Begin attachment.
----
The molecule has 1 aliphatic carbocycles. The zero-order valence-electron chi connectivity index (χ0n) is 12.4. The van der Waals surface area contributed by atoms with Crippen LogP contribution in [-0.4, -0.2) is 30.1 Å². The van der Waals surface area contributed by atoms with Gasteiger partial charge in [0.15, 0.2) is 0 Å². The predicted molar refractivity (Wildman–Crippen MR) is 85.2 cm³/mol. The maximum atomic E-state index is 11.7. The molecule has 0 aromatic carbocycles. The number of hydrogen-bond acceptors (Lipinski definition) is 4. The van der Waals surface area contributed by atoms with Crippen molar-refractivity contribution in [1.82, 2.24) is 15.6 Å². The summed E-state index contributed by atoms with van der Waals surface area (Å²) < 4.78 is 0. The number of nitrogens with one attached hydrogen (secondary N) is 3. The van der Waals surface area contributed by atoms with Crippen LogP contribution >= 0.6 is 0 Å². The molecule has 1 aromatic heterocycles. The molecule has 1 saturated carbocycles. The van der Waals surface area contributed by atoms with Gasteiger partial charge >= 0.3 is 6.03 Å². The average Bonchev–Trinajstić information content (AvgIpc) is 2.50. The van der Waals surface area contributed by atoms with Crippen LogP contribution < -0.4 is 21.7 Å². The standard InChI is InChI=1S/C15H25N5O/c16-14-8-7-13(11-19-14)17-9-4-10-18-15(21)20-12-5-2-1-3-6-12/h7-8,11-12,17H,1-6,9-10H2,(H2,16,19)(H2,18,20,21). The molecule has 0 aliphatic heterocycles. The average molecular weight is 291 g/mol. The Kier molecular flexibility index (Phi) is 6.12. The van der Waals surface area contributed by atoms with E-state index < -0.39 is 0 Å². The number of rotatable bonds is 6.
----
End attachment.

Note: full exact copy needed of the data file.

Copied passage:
The molecule has 1 aliphatic carbocycles. The zero-order valence-electron chi connectivity index (χ0n) is 12.4. The van der Waals surface area contributed by atoms with Crippen LogP contribution in [-0.4, -0.2) is 30.1 Å². The van der Waals surface area contributed by atoms with Gasteiger partial charge in [0.15, 0.2) is 0 Å². The predicted molar refractivity (Wildman–Crippen MR) is 85.2 cm³/mol. The maximum atomic E-state index is 11.7. The molecule has 0 aromatic carbocycles. The number of hydrogen-bond acceptors (Lipinski definition) is 4. The van der Waals surface area contributed by atoms with Crippen molar-refractivity contribution in [1.82, 2.24) is 15.6 Å². The summed E-state index contributed by atoms with van der Waals surface area (Å²) < 4.78 is 0. The number of nitrogens with one attached hydrogen (secondary N) is 3. The van der Waals surface area contributed by atoms with Crippen LogP contribution >= 0.6 is 0 Å². The molecule has 1 aromatic heterocycles. The molecule has 1 saturated carbocycles. The van der Waals surface area contributed by atoms with Gasteiger partial charge >= 0.3 is 6.03 Å². The average Bonchev–Trinajstić information content (AvgIpc) is 2.50. The van der Waals surface area contributed by atoms with Crippen LogP contribution < -0.4 is 21.7 Å². The standard InChI is InChI=1S/C15H25N5O/c16-14-8-7-13(11-19-14)17-9-4-10-18-15(21)20-12-5-2-1-3-6-12/h7-8,11-12,17H,1-6,9-10H2,(H2,16,19)(H2,18,20,21). The molecule has 0 aliphatic heterocycles. The average molecular weight is 291 g/mol. The Kier molecular flexibility index (Phi) is 6.12. The van der Waals surface area contributed by atoms with E-state index < -0.39 is 0 Å². The number of rotatable bonds is 6.